The design-build approach helped the team complete the parking plaza in twenty months, generated extensive cost savings associated with the concrete preparation, pouring, and finishing, and helped proactively address building code issues associated with the art installations.
Terminal 2 International Arrivals Facility Build-Out
The International Arrivals facility build-out presented Bolton with what he called a Mission Impossible assignment. The project paved the way to double the number of SAN’s international gates. To accommodate the increased volume of international passengers and be ready for new international airlines’ arrivals in the summer of 2018, a 130,000 square-foot space within the Green Build had to be built out in fourteen months—ten months shorter than the original plan.
Because Customs and Border Protection has stringent standards that apply to customs facilities, Bolton and his team were in constant contact with the agency’s local office to address compliance issues. This facilitated finding solutions to issues such as requirements for time delays on emergency exits that would interfere with SAN’s fire alarm systems, and technology standards that had changed since the plans were originally drawn up as part of the Green Build Terminal 2 expansion.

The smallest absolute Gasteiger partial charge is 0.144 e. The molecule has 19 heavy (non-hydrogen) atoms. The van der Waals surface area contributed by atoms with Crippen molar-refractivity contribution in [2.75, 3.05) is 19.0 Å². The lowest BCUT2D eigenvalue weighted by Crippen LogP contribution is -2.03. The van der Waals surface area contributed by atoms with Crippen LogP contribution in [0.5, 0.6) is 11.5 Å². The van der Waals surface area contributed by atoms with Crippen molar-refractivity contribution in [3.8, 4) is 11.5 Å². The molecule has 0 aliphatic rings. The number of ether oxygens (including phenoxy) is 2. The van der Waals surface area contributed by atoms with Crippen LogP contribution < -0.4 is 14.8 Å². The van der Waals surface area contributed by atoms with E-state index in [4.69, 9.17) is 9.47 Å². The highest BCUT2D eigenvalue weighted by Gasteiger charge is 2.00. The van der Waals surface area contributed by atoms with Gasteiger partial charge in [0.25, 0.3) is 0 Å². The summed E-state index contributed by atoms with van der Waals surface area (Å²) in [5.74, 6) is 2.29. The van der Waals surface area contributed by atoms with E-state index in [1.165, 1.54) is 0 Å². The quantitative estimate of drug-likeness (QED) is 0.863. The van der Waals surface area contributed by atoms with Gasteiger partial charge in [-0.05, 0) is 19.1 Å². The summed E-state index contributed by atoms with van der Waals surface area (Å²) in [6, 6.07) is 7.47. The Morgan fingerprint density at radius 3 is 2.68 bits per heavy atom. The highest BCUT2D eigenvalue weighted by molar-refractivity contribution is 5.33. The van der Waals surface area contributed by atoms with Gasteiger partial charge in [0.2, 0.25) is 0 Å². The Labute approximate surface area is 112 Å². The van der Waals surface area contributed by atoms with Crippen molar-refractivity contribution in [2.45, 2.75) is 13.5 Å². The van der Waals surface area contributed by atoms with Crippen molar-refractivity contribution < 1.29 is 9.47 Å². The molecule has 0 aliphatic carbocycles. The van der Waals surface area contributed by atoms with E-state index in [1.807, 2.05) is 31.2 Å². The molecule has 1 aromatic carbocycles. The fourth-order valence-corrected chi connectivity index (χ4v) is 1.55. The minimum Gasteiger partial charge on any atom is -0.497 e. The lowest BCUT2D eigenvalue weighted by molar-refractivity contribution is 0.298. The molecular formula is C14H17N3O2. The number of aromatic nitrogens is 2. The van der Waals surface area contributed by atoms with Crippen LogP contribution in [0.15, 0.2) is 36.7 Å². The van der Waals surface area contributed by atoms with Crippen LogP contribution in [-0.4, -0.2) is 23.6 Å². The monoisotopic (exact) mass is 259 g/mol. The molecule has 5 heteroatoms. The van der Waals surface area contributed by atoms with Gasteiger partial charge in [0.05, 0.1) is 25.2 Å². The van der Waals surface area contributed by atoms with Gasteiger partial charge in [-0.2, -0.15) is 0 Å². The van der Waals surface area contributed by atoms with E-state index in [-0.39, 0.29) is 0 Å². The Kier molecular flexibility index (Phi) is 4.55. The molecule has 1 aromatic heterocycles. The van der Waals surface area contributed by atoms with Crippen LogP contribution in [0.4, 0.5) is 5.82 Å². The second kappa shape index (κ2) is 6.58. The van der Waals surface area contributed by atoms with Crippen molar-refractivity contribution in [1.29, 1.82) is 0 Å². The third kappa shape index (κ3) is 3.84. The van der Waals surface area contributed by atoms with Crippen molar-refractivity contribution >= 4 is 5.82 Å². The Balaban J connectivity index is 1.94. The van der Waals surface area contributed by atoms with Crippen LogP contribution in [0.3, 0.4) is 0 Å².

Much of the facility’s construction occurred overnight and had to be finished before the airport opened to passengers in the morning. “We worked very closely with the contractor to draw up carefully thought-out work and contingency plans,” Bolton says. “That made what could have been an impossible schedule very successful.”
A message from Turner-PCL, A Joint Venture: The Terminal 2 West Federal Inspection Service (FIS) Build-Out, completed in June 2018, accommodates increased capacity needs by expanding processing areas, adding a second baggage-reclaim device and more queuing space in the lower-level customs hall, and utilizing the newest Customs and Border Protection processing technology.